Understanding Attention Deficit Disorder (ADD)

Attention Deficit Disorder (ADD), also known as “ADHD of the predominantly inattentive type,” is a condition characterized by challenges in maintaining focus and attention. Unlike other forms of ADHD, ADD primarily revolves around inattention and lacks hyperactivity or impulsiveness.

ADD can affect both genders, although it’s more frequently observed in girls. In some cases, individuals with ADD may also exhibit impulsive behavior, which can impact their social interactions.

In some instances, the symptoms of ADD, such as demoralization, anxiety, and depression, may overshadow the underlying concentration difficulties.

Diagnosing ADD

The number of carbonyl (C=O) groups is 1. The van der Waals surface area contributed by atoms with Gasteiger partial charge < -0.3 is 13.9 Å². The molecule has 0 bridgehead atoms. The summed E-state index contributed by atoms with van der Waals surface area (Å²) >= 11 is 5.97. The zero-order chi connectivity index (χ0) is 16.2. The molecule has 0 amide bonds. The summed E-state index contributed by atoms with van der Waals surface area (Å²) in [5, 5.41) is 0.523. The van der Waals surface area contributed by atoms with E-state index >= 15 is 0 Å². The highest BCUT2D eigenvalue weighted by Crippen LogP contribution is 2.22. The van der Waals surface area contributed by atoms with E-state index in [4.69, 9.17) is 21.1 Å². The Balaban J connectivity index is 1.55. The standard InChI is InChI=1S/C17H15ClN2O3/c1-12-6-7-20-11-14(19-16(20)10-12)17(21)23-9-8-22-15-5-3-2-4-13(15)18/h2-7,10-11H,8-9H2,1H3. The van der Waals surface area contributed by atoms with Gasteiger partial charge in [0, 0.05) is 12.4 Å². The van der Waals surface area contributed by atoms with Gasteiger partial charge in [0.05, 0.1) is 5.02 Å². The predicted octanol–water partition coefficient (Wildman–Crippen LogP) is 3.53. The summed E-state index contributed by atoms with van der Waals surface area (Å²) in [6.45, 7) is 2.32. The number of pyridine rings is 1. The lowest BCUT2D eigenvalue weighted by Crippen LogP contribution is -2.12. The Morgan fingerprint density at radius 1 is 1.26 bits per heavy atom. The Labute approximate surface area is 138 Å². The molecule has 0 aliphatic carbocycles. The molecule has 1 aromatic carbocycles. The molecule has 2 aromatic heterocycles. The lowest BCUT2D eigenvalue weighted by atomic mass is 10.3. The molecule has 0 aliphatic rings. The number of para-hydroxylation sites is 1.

The diagnosis of ADD is clinical and relies on assessing the criteria for inattentiveness. These criteria should consistently and significantly impact a person’s daily life, both at home and in educational settings. It’s crucial to rule out alternative explanations for the individual’s inattentiveness.

Diagnostic criteria for ADD include:
  • Difficulty paying attention to details or making careless mistakes
  • Struggles with task-focused attention
  • Failing to listen when spoken to directly.
  • Challenges in organizing activities
  • Avoidance of tasks requiring prolonged mental effort
  • Frequent loss of items necessary for tasks
  • Not following instructions and failing to complete assignments
  • Easy distractibility
  • Forgetfulness in daily activities

One distinctive feature of the predominantly inattentive type is daydreaming, which must be distinguished from other conditions. A comprehensive diagnosis involves feedback from educational institutions, past academic records, clinical observation, and a thorough family history.

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